Colonial versus indigenous? On colonial categories in Mediterranean archaeology
Despite the long-standing tradition of studying colonial settlement in the ancient Mediterranean, the very relevance of the terms ‘colony’ and ‘colonial’ for the contexts examined under this heading has hardly ever been examined. Greek and Latin words such as ápoikia and colonia and archaeological evidence for foreign settlers have apparently always been enough to persuade archaeologists and historians alike of the colonial nature of, amongst others, the Greek and Phoenician presence in the western Mediterranean. The one-sided focus on the colonizing forces in this area has been widespread and persistent. Only recently has the role of indigenous communities in the colonial contexts of South Italy been addressed. Even this shift, however, only serves to reinforce the dichotomy, whereas comparison with more recent well-documented colonial situations, e.g. 19th century French Algeria, shows that ‘colonial’ and ‘indigenous’ are not so easily distinguished. These insights have given rise to a ‘post-colonial’ perspective which not only highlights Western colonialist biases of conventional representation of colonialism, but which has also points to the ‘murky’ and complex nature of colonial situations on the ground. Although material culture has received little attention in this perspective, it does play a defining role. The villes nouvelles of early 20th century Morocco demonstrates how material culture in general and urban planning in particular provided a powerful means for upholding colonialist views in the face of a much more complex reality. In short, there is ample scope for a postcolonial perspective in (Mediterranean) archaeology, as it provides the means for a critical reappraisal of conventional representations of colonial situations, and because it also suggests a way forward to explore the subtle and complex realities of ancient colonialism. At the same time, archaeology may also be able to contribute to postcolonial studies by drawing attention to the significance of material culture in colonial contexts, whether in the distant or more recent past.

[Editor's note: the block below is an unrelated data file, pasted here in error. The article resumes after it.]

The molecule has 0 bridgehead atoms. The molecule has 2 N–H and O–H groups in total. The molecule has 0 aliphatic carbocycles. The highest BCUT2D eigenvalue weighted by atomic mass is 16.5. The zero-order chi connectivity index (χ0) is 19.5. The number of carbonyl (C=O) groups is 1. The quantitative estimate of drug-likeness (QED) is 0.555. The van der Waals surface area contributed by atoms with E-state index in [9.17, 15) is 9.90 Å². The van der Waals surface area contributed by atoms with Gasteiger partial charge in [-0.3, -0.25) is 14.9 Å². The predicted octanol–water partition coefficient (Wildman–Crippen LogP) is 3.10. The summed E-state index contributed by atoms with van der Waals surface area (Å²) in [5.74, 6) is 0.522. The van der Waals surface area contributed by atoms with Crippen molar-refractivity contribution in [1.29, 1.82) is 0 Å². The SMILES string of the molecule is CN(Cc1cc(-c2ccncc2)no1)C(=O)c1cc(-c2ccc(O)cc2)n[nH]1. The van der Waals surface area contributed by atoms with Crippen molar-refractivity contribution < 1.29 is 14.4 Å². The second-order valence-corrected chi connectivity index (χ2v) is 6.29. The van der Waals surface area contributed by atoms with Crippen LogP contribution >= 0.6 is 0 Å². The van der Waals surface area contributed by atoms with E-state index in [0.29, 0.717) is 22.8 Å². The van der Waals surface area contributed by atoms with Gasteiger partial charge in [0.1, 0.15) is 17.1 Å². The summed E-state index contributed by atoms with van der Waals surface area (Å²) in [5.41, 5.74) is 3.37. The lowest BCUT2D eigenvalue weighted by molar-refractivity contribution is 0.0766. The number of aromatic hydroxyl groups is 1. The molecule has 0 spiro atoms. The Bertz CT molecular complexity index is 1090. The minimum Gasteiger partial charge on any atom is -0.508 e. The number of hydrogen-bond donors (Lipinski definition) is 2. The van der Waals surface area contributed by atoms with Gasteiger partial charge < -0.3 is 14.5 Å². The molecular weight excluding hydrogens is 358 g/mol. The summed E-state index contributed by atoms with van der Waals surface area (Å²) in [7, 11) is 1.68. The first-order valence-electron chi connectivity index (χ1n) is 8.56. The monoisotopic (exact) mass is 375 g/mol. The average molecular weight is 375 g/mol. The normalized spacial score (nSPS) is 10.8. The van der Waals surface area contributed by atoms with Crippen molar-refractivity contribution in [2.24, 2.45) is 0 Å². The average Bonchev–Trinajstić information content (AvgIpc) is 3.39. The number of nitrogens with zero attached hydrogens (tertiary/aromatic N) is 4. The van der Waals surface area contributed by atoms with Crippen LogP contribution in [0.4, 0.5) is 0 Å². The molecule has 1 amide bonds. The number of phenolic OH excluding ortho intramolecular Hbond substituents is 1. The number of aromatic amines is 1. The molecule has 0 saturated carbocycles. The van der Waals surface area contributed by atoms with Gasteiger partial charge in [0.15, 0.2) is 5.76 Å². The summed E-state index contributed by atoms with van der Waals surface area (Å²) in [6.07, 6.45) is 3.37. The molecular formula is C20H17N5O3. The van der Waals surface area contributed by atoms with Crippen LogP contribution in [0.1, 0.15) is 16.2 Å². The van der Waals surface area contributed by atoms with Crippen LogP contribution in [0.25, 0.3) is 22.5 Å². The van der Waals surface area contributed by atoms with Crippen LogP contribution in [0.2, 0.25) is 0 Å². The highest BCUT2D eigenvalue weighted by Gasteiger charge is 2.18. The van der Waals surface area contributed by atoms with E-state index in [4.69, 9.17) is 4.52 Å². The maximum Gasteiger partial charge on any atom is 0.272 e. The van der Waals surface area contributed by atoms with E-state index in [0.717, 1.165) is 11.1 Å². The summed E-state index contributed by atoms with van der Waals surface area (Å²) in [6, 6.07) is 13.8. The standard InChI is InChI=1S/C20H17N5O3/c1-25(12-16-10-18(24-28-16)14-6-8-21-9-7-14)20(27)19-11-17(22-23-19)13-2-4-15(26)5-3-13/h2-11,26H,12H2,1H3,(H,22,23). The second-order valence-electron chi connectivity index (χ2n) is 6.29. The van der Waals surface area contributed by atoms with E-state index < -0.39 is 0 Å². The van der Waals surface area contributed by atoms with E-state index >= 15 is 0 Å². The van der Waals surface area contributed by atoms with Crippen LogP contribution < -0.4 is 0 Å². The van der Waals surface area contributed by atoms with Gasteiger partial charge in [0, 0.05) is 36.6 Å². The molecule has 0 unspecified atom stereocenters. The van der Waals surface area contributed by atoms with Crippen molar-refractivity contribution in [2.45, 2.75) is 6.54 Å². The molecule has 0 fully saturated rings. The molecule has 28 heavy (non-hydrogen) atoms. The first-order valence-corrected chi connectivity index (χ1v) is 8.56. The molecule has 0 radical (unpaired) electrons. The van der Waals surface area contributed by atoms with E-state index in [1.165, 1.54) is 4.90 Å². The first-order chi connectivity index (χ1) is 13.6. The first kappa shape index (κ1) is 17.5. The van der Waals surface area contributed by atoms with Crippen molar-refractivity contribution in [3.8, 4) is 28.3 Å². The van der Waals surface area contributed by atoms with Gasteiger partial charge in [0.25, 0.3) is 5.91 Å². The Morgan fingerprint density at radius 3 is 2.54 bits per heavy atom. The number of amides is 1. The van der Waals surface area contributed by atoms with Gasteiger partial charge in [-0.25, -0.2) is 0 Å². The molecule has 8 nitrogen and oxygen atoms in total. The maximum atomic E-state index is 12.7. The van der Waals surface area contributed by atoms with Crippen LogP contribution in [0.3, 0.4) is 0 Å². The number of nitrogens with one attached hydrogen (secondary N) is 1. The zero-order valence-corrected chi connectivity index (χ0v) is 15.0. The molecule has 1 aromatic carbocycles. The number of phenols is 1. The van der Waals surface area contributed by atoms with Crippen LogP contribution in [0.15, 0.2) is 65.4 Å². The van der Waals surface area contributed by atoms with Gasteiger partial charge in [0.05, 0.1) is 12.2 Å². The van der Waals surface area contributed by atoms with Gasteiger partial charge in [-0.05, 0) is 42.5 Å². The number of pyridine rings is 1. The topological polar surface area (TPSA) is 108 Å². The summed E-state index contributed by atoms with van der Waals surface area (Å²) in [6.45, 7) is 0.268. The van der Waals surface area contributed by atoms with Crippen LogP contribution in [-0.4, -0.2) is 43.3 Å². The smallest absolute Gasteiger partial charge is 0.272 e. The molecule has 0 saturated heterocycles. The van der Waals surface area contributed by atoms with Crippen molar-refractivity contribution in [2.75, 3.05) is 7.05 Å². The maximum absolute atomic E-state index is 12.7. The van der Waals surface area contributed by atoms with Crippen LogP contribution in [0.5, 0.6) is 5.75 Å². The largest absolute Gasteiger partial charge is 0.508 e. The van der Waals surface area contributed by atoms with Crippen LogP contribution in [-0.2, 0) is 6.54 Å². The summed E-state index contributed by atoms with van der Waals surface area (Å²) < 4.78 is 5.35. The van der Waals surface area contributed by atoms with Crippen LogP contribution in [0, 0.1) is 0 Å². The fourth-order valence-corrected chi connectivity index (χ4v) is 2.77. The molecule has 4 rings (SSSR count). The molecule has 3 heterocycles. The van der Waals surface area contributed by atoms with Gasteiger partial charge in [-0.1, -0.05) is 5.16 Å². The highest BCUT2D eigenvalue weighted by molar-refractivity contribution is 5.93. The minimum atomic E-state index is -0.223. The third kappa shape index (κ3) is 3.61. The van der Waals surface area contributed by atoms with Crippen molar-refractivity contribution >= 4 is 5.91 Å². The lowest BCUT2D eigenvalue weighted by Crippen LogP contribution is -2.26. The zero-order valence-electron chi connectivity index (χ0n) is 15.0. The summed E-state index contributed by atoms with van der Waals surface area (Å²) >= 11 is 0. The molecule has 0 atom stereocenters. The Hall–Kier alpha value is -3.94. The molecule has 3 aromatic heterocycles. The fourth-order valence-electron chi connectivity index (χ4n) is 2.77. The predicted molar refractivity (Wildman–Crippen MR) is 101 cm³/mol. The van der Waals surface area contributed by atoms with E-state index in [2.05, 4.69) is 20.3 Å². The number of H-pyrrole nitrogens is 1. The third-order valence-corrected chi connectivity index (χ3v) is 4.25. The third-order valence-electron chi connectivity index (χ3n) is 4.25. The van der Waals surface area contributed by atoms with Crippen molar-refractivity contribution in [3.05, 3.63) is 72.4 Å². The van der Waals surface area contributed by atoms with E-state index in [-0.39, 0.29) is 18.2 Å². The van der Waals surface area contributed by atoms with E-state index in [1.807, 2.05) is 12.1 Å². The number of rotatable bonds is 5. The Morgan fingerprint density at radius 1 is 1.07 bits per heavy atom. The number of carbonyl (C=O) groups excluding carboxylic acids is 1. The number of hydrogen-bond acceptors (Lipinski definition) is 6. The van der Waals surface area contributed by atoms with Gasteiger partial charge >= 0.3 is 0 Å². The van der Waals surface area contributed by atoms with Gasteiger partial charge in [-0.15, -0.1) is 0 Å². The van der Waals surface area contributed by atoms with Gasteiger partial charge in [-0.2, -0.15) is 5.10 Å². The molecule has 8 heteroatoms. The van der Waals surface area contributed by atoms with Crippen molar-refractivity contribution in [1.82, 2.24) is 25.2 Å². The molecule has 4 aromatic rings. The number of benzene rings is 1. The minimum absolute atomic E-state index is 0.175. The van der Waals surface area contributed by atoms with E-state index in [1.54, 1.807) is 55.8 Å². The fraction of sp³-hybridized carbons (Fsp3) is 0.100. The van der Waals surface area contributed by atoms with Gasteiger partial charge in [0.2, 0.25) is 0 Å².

Honour and valour as a discourse for early Greek colonialism
Current approaches to ancient Greek colonialsm are heavily influenced by Europe’s own imperial and colonial past. In this contribution the author stresses that early Greek colonialism should be considered in its specific temporal context. He uses both archaeological and literary sources to show that Greece in the late eight and early seventh centuries BC saw the manifestation of local elite whose view of themselves centred on heroic ideals such as reputation, honour and valour. The author argues that exactly these heroic ideals created a discourse which enabled the foundation of the earliest Greek colonies in Italy.
Colonial situations in antiquity in South Italy: a regional perspective
Following a critical evaluation of the traditional Classical archaeological approach to the Greek colonization of the coastal flats of South Italy, which portrays the Greek colonies as ‘islands of civilization in a marginal indigenous world’, the author presents a case study concerning the Salento region in present-day Puglia. His analysis of regional settlement patterns and cemeteries, based in part on his own fieldwork, shows that earlier studies were unduly focused on the presence of the Greek colony of Taras. It appears that in the Salento Isthmus indigenous settlement expansion occurred well before the arrival of the Greeks, while early urbanization was more of a concerted process than one instigated by Greek presence alone.
Colonial geographies of the Mediterranean world
The archaeological contribution to the spatial history of ancient colonialism is strongly influenced by archaeological signs such as the urban grid and rigid land divisions. This holds for both Greek and Roman colonization. A number of excavations have shown that interaction between pioneers and indigenous people usually preceeds the formal phase of townbuilding and rational land use. Whereas external colonization of territory outside one’s own culture area, such as Greek colonization in the west, is reflected in the material record, internal colonization is not. As such the early Roman colonization poses a problem that, in the author’s view, can be tackled by mapping regional landscapes with the aim of detecting the various colonial geographies that Roman colonization created in neighbouring territories. For an understanding of the different perceptions of the landscape by colonists and indigenous people, the authors refers to Carter’s Road to Botany Bay, which focuses on the spatial experience of pioneers and colonists in indigenous Australia.
Colonisation and the Sibaritide